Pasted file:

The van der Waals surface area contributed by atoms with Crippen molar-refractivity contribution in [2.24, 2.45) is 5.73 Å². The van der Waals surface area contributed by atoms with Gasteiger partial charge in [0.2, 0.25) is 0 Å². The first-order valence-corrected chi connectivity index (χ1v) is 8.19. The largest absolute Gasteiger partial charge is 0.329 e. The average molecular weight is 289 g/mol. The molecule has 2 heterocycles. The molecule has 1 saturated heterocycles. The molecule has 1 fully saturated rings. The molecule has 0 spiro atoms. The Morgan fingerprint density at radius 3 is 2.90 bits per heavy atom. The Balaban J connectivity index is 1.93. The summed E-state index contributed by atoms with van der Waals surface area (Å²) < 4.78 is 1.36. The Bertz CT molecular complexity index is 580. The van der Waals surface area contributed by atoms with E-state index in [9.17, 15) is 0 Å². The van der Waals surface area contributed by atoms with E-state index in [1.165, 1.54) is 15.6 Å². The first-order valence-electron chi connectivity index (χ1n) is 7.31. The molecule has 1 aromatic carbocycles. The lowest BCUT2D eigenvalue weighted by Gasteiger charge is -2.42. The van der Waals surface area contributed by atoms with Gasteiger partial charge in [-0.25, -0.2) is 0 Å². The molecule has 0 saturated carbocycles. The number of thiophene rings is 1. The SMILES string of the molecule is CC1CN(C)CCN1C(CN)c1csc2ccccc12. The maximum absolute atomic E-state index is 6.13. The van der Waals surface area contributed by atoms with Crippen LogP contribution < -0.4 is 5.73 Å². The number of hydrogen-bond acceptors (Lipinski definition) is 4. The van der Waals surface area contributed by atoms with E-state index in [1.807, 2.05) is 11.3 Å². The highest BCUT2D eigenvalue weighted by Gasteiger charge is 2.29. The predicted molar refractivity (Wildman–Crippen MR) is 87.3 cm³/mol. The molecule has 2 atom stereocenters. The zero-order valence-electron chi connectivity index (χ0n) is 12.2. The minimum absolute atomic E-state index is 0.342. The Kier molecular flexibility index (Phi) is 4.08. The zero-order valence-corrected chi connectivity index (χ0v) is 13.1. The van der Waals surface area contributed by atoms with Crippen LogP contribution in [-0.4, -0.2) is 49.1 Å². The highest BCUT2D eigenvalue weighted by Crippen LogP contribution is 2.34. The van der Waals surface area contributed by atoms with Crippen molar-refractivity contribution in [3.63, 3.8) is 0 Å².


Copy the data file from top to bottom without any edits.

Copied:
The van der Waals surface area contributed by atoms with Crippen molar-refractivity contribution in [2.24, 2.45) is 5.73 Å². The van der Waals surface area contributed by atoms with Gasteiger partial charge in [0.2, 0.25) is 0 Å². The first-order valence-corrected chi connectivity index (χ1v) is 8.19. The largest absolute Gasteiger partial charge is 0.329 e. The average molecular weight is 289 g/mol. The molecule has 2 heterocycles. The molecule has 1 saturated heterocycles. The molecule has 1 fully saturated rings. The molecule has 0 spiro atoms. The Morgan fingerprint density at radius 3 is 2.90 bits per heavy atom. The Balaban J connectivity index is 1.93. The summed E-state index contributed by atoms with van der Waals surface area (Å²) < 4.78 is 1.36. The Bertz CT molecular complexity index is 580. The van der Waals surface area contributed by atoms with E-state index in [9.17, 15) is 0 Å². The van der Waals surface area contributed by atoms with E-state index in [1.165, 1.54) is 15.6 Å². The first-order valence-electron chi connectivity index (χ1n) is 7.31. The molecule has 1 aromatic carbocycles. The lowest BCUT2D eigenvalue weighted by Gasteiger charge is -2.42. The van der Waals surface area contributed by atoms with Gasteiger partial charge in [-0.25, -0.2) is 0 Å². The molecule has 0 saturated carbocycles. The number of thiophene rings is 1. The SMILES string of the molecule is CC1CN(C)CCN1C(CN)c1csc2ccccc12. The maximum absolute atomic E-state index is 6.13. The van der Waals surface area contributed by atoms with Crippen LogP contribution < -0.4 is 5.73 Å². The number of hydrogen-bond acceptors (Lipinski definition) is 4. The van der Waals surface area contributed by atoms with E-state index in [1.807, 2.05) is 11.3 Å². The highest BCUT2D eigenvalue weighted by Gasteiger charge is 2.29. The predicted molar refractivity (Wildman–Crippen MR) is 87.3 cm³/mol. The molecule has 2 atom stereocenters. The zero-order valence-electron chi connectivity index (χ0n) is 12.2. The minimum absolute atomic E-state index is 0.342. The Kier molecular flexibility index (Phi) is 4.08. The zero-order valence-corrected chi connectivity index (χ0v) is 13.1. The van der Waals surface area contributed by atoms with Crippen LogP contribution in [-0.4, -0.2) is 49.1 Å². The highest BCUT2D eigenvalue weighted by Crippen LogP contribution is 2.34. The van der Waals surface area contributed by atoms with Crippen molar-refractivity contribution in [3.63, 3.8) is 0 Å².